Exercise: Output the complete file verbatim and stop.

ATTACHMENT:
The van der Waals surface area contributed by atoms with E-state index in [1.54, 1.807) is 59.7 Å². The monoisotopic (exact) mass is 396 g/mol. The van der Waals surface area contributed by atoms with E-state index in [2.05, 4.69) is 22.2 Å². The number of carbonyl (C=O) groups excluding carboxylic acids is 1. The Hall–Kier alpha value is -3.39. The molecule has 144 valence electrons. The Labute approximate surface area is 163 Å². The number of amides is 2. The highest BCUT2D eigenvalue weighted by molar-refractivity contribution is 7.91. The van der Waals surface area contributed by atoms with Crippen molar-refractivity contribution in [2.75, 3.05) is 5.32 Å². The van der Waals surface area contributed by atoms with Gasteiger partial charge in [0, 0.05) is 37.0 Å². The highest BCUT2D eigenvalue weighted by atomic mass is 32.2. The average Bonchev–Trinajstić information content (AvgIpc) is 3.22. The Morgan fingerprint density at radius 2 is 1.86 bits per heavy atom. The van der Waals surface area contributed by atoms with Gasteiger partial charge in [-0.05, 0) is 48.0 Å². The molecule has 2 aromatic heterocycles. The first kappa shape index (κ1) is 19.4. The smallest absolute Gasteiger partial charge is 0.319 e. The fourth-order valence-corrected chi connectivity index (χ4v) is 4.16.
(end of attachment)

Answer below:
The van der Waals surface area contributed by atoms with E-state index in [1.54, 1.807) is 59.7 Å². The monoisotopic (exact) mass is 396 g/mol. The van der Waals surface area contributed by atoms with E-state index in [2.05, 4.69) is 22.2 Å². The number of carbonyl (C=O) groups excluding carboxylic acids is 1. The Hall–Kier alpha value is -3.39. The molecule has 144 valence electrons. The Labute approximate surface area is 163 Å². The number of amides is 2. The highest BCUT2D eigenvalue weighted by molar-refractivity contribution is 7.91. The van der Waals surface area contributed by atoms with Crippen molar-refractivity contribution in [2.75, 3.05) is 5.32 Å². The van der Waals surface area contributed by atoms with Gasteiger partial charge in [0, 0.05) is 37.0 Å². The highest BCUT2D eigenvalue weighted by atomic mass is 32.2. The average Bonchev–Trinajstić information content (AvgIpc) is 3.22. The Morgan fingerprint density at radius 2 is 1.86 bits per heavy atom. The van der Waals surface area contributed by atoms with Gasteiger partial charge in [-0.05, 0) is 48.0 Å². The molecule has 2 aromatic heterocycles. The first kappa shape index (κ1) is 19.4. The smallest absolute Gasteiger partial charge is 0.319 e. The fourth-order valence-corrected chi connectivity index (χ4v) is 4.16.